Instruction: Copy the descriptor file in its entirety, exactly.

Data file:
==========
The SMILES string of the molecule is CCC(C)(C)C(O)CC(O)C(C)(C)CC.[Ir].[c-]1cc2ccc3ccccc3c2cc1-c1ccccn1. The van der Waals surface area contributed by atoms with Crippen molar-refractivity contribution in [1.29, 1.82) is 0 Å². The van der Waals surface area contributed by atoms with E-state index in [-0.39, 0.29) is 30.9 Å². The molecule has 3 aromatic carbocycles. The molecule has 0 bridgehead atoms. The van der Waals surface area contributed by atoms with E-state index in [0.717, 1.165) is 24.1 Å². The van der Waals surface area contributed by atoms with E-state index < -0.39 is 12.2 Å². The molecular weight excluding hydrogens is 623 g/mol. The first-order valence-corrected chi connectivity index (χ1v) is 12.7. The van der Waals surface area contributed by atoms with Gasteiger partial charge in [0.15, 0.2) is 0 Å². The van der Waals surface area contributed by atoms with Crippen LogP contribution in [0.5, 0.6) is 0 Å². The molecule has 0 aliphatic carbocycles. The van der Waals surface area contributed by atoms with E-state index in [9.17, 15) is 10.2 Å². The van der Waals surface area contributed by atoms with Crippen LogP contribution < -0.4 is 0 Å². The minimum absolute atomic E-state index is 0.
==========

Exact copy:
The SMILES string of the molecule is CCC(C)(C)C(O)CC(O)C(C)(C)CC.[Ir].[c-]1cc2ccc3ccccc3c2cc1-c1ccccn1. The van der Waals surface area contributed by atoms with Crippen molar-refractivity contribution in [1.29, 1.82) is 0 Å². The van der Waals surface area contributed by atoms with E-state index in [-0.39, 0.29) is 30.9 Å². The molecule has 3 aromatic carbocycles. The molecule has 0 bridgehead atoms. The van der Waals surface area contributed by atoms with E-state index in [0.717, 1.165) is 24.1 Å². The van der Waals surface area contributed by atoms with E-state index < -0.39 is 12.2 Å². The molecular weight excluding hydrogens is 623 g/mol. The first-order valence-corrected chi connectivity index (χ1v) is 12.7. The van der Waals surface area contributed by atoms with Gasteiger partial charge in [0.15, 0.2) is 0 Å². The van der Waals surface area contributed by atoms with Crippen LogP contribution in [0.5, 0.6) is 0 Å². The molecule has 0 aliphatic carbocycles. The van der Waals surface area contributed by atoms with E-state index in [9.17, 15) is 10.2 Å². The van der Waals surface area contributed by atoms with Crippen LogP contribution < -0.4 is 0 Å². The minimum absolute atomic E-state index is 0.